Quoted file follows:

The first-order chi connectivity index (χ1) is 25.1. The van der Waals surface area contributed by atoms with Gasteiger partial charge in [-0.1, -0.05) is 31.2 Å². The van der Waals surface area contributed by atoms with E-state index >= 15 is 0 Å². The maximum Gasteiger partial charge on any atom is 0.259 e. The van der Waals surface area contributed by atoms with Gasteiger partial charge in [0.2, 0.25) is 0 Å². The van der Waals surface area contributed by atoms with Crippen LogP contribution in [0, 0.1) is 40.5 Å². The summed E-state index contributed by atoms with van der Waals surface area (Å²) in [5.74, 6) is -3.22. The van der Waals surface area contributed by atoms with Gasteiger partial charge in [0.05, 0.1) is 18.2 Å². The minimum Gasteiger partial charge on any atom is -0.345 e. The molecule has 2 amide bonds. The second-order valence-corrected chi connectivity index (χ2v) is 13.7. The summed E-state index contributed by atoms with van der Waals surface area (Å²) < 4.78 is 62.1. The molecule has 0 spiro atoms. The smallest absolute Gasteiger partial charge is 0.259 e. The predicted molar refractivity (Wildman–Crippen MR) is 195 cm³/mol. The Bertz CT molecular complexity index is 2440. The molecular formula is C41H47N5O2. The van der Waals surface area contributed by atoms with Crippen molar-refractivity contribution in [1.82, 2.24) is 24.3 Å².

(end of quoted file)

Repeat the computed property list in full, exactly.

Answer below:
The first-order chi connectivity index (χ1) is 25.1. The van der Waals surface area contributed by atoms with Gasteiger partial charge in [-0.1, -0.05) is 31.2 Å². The van der Waals surface area contributed by atoms with E-state index >= 15 is 0 Å². The maximum Gasteiger partial charge on any atom is 0.259 e. The van der Waals surface area contributed by atoms with Gasteiger partial charge in [0.2, 0.25) is 0 Å². The van der Waals surface area contributed by atoms with Crippen LogP contribution in [0, 0.1) is 40.5 Å². The summed E-state index contributed by atoms with van der Waals surface area (Å²) in [5.74, 6) is -3.22. The van der Waals surface area contributed by atoms with Gasteiger partial charge in [0.05, 0.1) is 18.2 Å². The minimum Gasteiger partial charge on any atom is -0.345 e. The molecule has 2 amide bonds. The second-order valence-corrected chi connectivity index (χ2v) is 13.7. The summed E-state index contributed by atoms with van der Waals surface area (Å²) < 4.78 is 62.1. The molecule has 0 spiro atoms. The smallest absolute Gasteiger partial charge is 0.259 e. The predicted molar refractivity (Wildman–Crippen MR) is 195 cm³/mol. The Bertz CT molecular complexity index is 2440. The molecular formula is C41H47N5O2. The van der Waals surface area contributed by atoms with Crippen molar-refractivity contribution in [1.82, 2.24) is 24.3 Å².